Unique platypus once deemed a joker’s hoax
A biologist friend asked me if I'd ever written about platypuses. "Written about them?" I said. "I don't even know what they are."
That wasn't entirely true, but these Australian natives are so unusual that even though I've read about them time and again, the facts still escape me.
I don't feel embarrassed by that, though. Eighteenth-century scientists didn't believe platypuses existed even when holding one in their hands. When a platypus skin arrived in England in 1798, biologists thought some joker had sewn a duck's bill, a beaver's tail and four webbed feet onto a rabbit's body.
When the third specimen arrived in 1800 looking the same, Sir Joseph Banks, Captain Cook's naturalist, stopped the questioning. "Suspicions," he declared about the existence of the platypus, "are now completely dissipated."
But the platypus's looks are just the beginning of this aquatic animal's oddness. The platypus is one of only two mammals on Earth that lay eggs. The other is the echidna, another Australian native.
After sealing herself inside a self-made riverbank burrow, the female platypus incubates her one to three thumbnail-size eggs between her tail and body. Ten days later, the eggs hatch and the tiny babies nurse at their mother's mammary glands.
These moms, however, have no nipples. The youngsters, called puggles, suck on the fur of the female's belly, beneath which lie milk glands.
The bill of the platypus is supersensitive, detecting electric current produced by animals' muscle activity. When the platypus dives, it moves its bill side to side two to three times per second to find worms, shrimp and other small animals on the river bottom.
When the platypus finds prey, it snaps it up, storing the meal in cheek pouches. When these are full, the creature swims to the surface and floats spread-eagled while grinding up the stored food with ridges inside the bill.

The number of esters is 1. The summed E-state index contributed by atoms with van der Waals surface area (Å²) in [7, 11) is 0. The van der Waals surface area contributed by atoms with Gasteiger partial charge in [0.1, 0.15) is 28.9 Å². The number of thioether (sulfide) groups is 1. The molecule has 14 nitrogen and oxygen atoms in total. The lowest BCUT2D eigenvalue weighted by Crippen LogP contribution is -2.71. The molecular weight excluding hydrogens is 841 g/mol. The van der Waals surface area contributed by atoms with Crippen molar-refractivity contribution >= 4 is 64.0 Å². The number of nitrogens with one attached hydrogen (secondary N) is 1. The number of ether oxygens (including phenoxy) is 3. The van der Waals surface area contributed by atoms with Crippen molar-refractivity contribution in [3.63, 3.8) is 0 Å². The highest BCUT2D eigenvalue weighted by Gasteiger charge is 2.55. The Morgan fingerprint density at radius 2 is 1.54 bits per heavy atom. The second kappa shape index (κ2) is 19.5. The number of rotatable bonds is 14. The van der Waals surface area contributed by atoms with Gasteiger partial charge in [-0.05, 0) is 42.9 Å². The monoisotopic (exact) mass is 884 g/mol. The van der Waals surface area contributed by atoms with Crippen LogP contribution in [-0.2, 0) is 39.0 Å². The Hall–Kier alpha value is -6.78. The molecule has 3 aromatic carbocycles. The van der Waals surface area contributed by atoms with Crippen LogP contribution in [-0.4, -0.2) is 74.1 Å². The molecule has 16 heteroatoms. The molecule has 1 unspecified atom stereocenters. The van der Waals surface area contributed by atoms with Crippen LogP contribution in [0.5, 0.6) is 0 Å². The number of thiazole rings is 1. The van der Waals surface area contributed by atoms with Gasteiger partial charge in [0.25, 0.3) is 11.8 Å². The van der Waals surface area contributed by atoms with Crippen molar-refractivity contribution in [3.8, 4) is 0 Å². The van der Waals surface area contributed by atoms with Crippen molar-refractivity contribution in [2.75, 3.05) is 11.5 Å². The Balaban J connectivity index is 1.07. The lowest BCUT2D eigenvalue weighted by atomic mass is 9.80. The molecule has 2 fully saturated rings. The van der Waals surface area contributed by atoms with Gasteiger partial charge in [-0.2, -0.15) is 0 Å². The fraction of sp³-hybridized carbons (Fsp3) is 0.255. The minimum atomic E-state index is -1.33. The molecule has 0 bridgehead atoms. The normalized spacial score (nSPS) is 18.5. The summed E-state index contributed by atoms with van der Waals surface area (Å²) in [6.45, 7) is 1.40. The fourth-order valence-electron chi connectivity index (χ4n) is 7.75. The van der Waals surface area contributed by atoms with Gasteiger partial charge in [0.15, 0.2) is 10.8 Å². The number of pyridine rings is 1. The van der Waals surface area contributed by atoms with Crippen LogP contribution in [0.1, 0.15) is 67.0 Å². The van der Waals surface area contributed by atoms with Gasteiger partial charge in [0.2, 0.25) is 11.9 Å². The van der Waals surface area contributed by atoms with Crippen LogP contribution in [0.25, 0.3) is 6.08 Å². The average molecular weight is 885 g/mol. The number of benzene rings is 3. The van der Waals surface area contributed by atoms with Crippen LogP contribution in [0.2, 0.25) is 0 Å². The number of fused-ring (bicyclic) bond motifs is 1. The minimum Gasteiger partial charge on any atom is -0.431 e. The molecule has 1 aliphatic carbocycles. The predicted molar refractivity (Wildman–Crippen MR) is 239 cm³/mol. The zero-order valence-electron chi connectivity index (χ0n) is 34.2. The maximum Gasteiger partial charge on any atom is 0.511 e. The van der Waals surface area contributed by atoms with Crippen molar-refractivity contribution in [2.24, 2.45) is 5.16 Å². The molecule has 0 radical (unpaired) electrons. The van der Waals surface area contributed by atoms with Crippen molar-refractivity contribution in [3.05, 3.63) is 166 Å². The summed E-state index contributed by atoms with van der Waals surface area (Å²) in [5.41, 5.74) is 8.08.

These animals have no teeth, but you don't want to mess with the males. They have poisonous barbs on the heels of their rear feet and can deliver a painful sting when threatened.
Thick, luxurious fur covers platypuses' otterlike bodies, a quality that led to the slaughter of millions by Aborigines and European settlers. Today, platypuses are protected by law.
Since the creatures are shy and hunt at night, platypuses seem to be rare. They are not. In the Australian wildlife system, platypuses are considered secure. They are, however, still vulnerable to human activity, because they need clean, healthy rivers, lakes and streams to survive.
I thought platypuses also inhabited estuaries, but they live only in fresh water.
I've been lucky to see several platypuses in the wild during my Australia visits. They're small, 20 inches long including tail, weigh 2 to 5 pounds and look like a crazy quilt of otter, beaver and duck.
Researchers are interested in platypuses, because they hold clues to the evolutionary link between reptiles and mammals. Last week an international team of scientists announced the first decoding of the platypus genome, a breakthrough in the study of the creature's origins.
Now that I've written about platypuses, I'm hoping I'll remember the weird and wonderful details of their lives. But if not, I have a column to read to remind me.